Buenos Aires' original port, La Boca decayed over the last century when the ships stopped coming. A down-at-the-heels working-class neighborhood, it has been a hotbed of far left politics and a site for demonstrations, especially during the financial crisis of 2002.
La Boca has a long history of rebellion. Once it even seceded from Argentina.
A tile mural shows the port during its glory days. Some of us are old enough to remember when the sight of tall brick chimneys belching black smoke meant prosperity.
The scene reminds me of riding on the Hoboken ferry to Canal Street in New York. I still feel nostalgic when I smell coal smoke.
Tourists are drawn to La Boca, supporting a renaissance. Buildings are colorful and everybody wants to photograph them. Can you imagine?
The image on the lower right is of Garibaldi Street, where Nazi Adolph Eichmann lived until captured by Mossad agents.
One street, the Caminito, is a tourist trap. A handful of waiters and performers are locals. The remainder, a vast majority, are visitors aiming cameras somewhere.
On the right we have Justin posing in a fighter's stance while Cyndi takes his picture. Ha ha. They'll love that one in Dubuque, Justin.
Below left, a couple demonstrates the tango. La Boca claims to be the birthplace of the dance, an assertion that almost certainly is spurious.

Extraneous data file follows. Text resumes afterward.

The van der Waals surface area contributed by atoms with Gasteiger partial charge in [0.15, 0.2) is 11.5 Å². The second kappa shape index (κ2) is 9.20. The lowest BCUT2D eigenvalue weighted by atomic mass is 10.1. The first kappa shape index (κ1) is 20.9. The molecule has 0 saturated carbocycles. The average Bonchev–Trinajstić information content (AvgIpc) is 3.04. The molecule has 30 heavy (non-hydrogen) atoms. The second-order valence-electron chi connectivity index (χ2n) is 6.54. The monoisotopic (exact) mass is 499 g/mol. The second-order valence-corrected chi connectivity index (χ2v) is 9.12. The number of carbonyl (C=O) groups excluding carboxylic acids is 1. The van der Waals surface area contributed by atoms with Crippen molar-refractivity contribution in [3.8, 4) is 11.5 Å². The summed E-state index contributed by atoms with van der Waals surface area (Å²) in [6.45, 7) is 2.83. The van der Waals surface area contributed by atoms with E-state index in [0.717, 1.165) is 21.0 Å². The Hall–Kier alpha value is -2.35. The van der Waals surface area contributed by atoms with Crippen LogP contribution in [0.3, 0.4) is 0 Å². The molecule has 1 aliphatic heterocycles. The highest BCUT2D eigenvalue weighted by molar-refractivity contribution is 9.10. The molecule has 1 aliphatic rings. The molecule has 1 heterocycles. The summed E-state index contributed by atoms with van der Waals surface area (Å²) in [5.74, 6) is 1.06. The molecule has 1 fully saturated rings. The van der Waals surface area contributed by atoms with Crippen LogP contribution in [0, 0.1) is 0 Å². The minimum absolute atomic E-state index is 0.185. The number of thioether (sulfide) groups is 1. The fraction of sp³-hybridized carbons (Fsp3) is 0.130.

I've been here for little more than two weeks and I'm already sick of the tango. If I hear one more accordion pumping out dance music, I'm going to go wocka wocka.
On the right, a man is bemused... or something... by a mannequin's costume.
Everyone is acting crazy. Only the dog is doing something rational.
The waterfront, a few steps from Caminito, boasts La Boca's landmark bridge, an ugly sucker built in 1914.
The harbor, the Riachuelo, is said by one writer to have been "a repository of cattle carcasses, oil, oxidized metals and assorted toxins..." Good thing they got it cleaned up.
Poverty is just around the corner, giving ears to populist politicians.
Both of these dwellings are flanked on either side by colorful renovated buildings frequented by tourists.
The value of the cameras we visitors carried that day would have lifted the entire population out of want.
But hey, the economy continues to improve. Some Argentineans at least are doing well. Might as well share a mate with a friend. Just ignore the little girl on the balcony across the street.
The party goes on. Papier mâché sculptures of Juan and Eva Perón, along with Boca Juniors player Diego Maradona, smile down on passers-by, poor and rich alike.
The residents of La Boca worship false heros: a fascist, a second-rate actress playing president, and a defrocked soccer star. Their choices are emblematic of the repeated failures of this beautiful country, a land of promise denied.